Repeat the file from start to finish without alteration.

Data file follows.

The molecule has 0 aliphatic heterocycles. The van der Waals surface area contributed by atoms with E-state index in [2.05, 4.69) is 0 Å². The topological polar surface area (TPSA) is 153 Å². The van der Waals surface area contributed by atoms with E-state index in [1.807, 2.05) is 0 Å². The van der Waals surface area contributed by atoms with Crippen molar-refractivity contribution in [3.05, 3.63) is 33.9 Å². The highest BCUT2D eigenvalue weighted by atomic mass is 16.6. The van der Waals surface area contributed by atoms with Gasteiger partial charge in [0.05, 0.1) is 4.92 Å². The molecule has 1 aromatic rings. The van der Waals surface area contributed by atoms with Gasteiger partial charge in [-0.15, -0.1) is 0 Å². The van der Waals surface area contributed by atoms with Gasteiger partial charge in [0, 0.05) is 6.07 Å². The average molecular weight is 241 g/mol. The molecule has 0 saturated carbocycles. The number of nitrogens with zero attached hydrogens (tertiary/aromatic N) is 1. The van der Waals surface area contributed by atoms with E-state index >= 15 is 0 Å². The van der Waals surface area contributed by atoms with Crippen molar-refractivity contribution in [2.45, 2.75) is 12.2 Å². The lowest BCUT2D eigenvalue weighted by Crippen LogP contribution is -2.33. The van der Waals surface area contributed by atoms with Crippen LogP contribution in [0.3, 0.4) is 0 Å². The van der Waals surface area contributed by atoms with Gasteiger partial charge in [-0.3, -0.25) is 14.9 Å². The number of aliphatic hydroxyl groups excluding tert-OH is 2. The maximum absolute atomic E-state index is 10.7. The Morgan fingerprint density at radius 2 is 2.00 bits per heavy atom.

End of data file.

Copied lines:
The molecule has 0 aliphatic heterocycles. The van der Waals surface area contributed by atoms with E-state index in [2.05, 4.69) is 0 Å². The topological polar surface area (TPSA) is 153 Å². The van der Waals surface area contributed by atoms with E-state index in [1.807, 2.05) is 0 Å². The van der Waals surface area contributed by atoms with Crippen molar-refractivity contribution in [3.05, 3.63) is 33.9 Å². The highest BCUT2D eigenvalue weighted by atomic mass is 16.6. The van der Waals surface area contributed by atoms with Gasteiger partial charge in [0.05, 0.1) is 4.92 Å². The molecule has 1 aromatic rings. The van der Waals surface area contributed by atoms with Gasteiger partial charge in [-0.15, -0.1) is 0 Å². The van der Waals surface area contributed by atoms with Gasteiger partial charge in [0, 0.05) is 6.07 Å². The average molecular weight is 241 g/mol. The molecule has 0 saturated carbocycles. The number of nitrogens with zero attached hydrogens (tertiary/aromatic N) is 1. The van der Waals surface area contributed by atoms with E-state index >= 15 is 0 Å². The van der Waals surface area contributed by atoms with Crippen molar-refractivity contribution in [2.45, 2.75) is 12.2 Å². The lowest BCUT2D eigenvalue weighted by Crippen LogP contribution is -2.33. The van der Waals surface area contributed by atoms with Crippen LogP contribution in [0.3, 0.4) is 0 Å². The van der Waals surface area contributed by atoms with Gasteiger partial charge in [-0.3, -0.25) is 14.9 Å². The number of aliphatic hydroxyl groups excluding tert-OH is 2. The maximum absolute atomic E-state index is 10.7. The Morgan fingerprint density at radius 2 is 2.00 bits per heavy atom.